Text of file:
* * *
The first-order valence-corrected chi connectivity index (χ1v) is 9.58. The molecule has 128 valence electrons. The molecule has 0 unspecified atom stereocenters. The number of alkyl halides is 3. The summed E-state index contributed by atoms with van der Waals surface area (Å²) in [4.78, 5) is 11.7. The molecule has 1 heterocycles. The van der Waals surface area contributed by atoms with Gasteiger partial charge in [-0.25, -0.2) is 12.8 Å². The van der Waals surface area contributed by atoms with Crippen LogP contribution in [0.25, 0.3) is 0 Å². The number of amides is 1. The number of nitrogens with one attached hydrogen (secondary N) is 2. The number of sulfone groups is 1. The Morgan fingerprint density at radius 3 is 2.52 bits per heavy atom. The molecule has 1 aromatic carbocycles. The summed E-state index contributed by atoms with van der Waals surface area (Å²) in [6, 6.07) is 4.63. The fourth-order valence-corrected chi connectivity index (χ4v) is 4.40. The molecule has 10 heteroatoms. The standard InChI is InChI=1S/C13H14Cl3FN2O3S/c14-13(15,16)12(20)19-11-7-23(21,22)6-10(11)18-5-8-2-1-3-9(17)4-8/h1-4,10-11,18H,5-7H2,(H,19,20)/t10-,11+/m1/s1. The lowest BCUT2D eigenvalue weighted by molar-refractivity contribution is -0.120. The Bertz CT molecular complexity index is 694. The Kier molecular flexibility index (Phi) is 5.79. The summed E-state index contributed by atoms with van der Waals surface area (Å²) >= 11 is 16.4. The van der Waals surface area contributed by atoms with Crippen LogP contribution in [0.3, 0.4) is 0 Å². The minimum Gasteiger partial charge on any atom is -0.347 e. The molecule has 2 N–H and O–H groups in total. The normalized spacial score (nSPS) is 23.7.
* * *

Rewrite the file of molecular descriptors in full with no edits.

The first-order valence-corrected chi connectivity index (χ1v) is 9.58. The molecule has 128 valence electrons. The molecule has 0 unspecified atom stereocenters. The number of alkyl halides is 3. The summed E-state index contributed by atoms with van der Waals surface area (Å²) in [4.78, 5) is 11.7. The molecule has 1 heterocycles. The van der Waals surface area contributed by atoms with Gasteiger partial charge in [-0.25, -0.2) is 12.8 Å². The van der Waals surface area contributed by atoms with Crippen LogP contribution in [0.25, 0.3) is 0 Å². The number of amides is 1. The number of nitrogens with one attached hydrogen (secondary N) is 2. The number of sulfone groups is 1. The Morgan fingerprint density at radius 3 is 2.52 bits per heavy atom. The molecule has 1 aromatic carbocycles. The summed E-state index contributed by atoms with van der Waals surface area (Å²) in [6, 6.07) is 4.63. The fourth-order valence-corrected chi connectivity index (χ4v) is 4.40. The molecule has 10 heteroatoms. The standard InChI is InChI=1S/C13H14Cl3FN2O3S/c14-13(15,16)12(20)19-11-7-23(21,22)6-10(11)18-5-8-2-1-3-9(17)4-8/h1-4,10-11,18H,5-7H2,(H,19,20)/t10-,11+/m1/s1. The lowest BCUT2D eigenvalue weighted by molar-refractivity contribution is -0.120. The Bertz CT molecular complexity index is 694. The Kier molecular flexibility index (Phi) is 5.79. The summed E-state index contributed by atoms with van der Waals surface area (Å²) >= 11 is 16.4. The van der Waals surface area contributed by atoms with Crippen LogP contribution in [0.3, 0.4) is 0 Å². The minimum Gasteiger partial charge on any atom is -0.347 e. The molecule has 2 N–H and O–H groups in total. The normalized spacial score (nSPS) is 23.7.